Norse simply denotes someone from the northern lands. There were no borders back then like they are today. It is an easy thing to forget. Swedish vikings are often called Goths, Danes or Norse, Danish vikings were often call Danes or Norse and Norwegian vikings were also called all Danes as well as Norse. The Swedish went exploring mostly to the east and many became what was called Rus settled in today’s Russia, or as it is called in Scandinavia: Rusland or Russland (land of the Rus). They also went both south and north, as well as a little to the west. The Danish favoured the south and west since that was what was convenient for them. They made a lot of trouble in the lands south of today’s Denmark and their territories were a lot larger then. The Norwegian vikings went mostly west and south, and a little east, settling islands, Iceland and Greenland. No, not JUST Norwegians, but a lot of them were. In northern Norway, Sweden and Finland there were mostly Sami/Finns that did a lot of trading and mingling with the Scandinavian people.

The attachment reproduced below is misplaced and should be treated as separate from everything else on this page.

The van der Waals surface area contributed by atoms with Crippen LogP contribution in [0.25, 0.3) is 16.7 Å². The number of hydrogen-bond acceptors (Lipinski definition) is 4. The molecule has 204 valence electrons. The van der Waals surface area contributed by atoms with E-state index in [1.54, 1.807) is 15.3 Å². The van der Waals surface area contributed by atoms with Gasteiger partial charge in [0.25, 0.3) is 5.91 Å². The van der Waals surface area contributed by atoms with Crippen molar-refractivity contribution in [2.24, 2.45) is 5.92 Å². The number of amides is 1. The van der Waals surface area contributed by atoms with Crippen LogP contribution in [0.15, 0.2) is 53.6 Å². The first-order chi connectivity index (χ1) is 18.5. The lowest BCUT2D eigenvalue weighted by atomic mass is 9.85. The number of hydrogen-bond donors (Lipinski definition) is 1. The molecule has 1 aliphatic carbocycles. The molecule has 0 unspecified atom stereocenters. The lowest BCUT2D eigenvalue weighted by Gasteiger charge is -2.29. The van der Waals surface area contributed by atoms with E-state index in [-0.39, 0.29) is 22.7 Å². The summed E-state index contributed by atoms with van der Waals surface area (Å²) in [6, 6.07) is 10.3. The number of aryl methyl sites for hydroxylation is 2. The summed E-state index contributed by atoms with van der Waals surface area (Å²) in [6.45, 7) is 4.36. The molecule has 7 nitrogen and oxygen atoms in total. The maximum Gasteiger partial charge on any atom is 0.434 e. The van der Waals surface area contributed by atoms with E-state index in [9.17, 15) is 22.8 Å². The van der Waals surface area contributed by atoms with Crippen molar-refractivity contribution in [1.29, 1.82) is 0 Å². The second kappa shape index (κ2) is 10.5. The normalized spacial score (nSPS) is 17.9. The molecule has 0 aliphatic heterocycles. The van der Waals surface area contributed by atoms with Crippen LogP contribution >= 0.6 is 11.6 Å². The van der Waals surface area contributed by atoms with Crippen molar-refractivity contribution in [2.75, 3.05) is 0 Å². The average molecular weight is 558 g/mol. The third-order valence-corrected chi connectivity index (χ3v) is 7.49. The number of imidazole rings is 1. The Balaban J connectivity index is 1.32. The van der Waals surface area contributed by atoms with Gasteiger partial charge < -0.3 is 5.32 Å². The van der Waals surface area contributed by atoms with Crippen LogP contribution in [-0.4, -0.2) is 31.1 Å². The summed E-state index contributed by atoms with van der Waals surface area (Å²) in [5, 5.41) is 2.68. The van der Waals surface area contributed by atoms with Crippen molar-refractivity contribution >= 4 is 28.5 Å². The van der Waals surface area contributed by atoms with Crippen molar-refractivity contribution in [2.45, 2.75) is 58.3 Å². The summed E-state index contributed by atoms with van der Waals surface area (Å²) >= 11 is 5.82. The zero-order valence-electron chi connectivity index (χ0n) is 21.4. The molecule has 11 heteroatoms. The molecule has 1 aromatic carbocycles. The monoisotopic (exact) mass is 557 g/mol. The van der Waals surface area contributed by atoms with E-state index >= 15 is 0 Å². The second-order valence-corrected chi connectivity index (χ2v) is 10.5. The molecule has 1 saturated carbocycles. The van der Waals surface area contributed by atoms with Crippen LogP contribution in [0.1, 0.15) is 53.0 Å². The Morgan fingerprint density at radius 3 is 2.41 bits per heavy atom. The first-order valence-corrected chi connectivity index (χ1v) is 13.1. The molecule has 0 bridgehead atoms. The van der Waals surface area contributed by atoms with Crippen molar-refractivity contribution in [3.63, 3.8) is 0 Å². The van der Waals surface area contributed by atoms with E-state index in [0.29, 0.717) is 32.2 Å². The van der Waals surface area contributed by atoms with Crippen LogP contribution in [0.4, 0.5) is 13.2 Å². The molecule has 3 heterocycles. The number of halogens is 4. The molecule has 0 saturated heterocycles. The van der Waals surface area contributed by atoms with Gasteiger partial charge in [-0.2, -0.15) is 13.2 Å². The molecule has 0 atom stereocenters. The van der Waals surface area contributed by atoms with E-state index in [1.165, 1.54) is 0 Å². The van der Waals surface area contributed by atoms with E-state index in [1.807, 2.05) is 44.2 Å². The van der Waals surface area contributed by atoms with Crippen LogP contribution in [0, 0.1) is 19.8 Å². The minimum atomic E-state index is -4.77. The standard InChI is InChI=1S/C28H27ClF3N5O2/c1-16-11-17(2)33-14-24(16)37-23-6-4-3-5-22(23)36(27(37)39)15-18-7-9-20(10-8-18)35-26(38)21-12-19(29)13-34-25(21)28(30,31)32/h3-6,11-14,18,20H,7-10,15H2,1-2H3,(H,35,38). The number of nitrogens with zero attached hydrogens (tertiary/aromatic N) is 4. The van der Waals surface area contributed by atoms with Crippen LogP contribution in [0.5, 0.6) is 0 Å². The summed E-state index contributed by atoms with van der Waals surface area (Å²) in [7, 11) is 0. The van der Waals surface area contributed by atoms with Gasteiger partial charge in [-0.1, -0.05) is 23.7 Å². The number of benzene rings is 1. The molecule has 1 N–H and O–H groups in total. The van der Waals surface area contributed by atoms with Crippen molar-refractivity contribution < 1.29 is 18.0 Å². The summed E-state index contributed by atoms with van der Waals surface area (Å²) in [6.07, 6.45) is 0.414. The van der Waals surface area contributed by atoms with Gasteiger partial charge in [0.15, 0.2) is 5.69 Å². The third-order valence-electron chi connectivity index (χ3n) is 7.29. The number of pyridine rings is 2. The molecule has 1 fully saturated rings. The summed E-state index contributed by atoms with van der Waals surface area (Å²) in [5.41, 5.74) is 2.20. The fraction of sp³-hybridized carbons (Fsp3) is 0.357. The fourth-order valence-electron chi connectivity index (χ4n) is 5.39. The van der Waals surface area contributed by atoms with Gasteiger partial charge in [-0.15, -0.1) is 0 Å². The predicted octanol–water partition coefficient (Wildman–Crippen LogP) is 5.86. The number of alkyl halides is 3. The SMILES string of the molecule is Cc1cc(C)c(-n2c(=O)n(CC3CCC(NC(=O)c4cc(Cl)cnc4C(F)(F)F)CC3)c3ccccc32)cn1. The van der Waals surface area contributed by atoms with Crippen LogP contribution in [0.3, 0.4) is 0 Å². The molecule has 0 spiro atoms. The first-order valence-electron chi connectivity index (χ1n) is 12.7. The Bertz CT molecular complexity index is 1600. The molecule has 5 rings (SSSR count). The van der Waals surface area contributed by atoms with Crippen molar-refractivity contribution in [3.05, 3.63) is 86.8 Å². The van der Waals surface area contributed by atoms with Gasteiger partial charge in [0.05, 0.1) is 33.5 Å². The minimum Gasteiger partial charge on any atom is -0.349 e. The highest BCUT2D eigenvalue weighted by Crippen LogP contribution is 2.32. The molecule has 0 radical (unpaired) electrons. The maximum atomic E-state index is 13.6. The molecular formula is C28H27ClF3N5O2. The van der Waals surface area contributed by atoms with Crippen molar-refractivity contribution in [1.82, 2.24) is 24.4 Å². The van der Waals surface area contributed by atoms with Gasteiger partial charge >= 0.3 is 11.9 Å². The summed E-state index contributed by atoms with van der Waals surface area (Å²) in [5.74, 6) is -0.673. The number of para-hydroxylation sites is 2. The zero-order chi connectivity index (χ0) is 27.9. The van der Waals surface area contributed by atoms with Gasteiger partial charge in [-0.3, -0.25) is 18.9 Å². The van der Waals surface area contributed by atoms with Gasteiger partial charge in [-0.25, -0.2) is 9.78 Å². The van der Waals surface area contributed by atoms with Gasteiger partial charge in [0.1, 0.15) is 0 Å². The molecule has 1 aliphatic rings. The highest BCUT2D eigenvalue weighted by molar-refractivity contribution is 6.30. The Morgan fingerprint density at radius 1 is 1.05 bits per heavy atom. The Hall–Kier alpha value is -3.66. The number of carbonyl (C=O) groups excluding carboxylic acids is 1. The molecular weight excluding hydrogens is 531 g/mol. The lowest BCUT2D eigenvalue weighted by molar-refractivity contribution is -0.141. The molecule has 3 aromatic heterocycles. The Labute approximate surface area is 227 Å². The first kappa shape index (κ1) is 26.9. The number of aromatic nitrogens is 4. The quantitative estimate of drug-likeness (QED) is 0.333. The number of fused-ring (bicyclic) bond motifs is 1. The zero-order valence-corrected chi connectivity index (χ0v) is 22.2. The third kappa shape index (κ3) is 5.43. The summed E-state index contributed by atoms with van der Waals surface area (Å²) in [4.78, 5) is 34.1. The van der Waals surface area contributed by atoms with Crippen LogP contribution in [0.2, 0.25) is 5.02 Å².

• thomas

    This is a very nice article.

    Reading #6 an article on the subject came to my mind.

    Coupland, S., The Vikings on the Continent in Myth and History, History Vol. 88 Issue 290, 2003, p. 186 – 203.

    maybe it is of interest for you, but probably you’ll know it already.

    • Viking Rune

      Thanks for the reference, Thomas.

  • alleykat

    This is a very interesting site.
    The Ukrainian Cossacks also had a similar hair-do, they apparently shaved it all, but left a bunch of hair grow long from the top of their head. Do you know of any connection here?

    • Dr. Demento 2000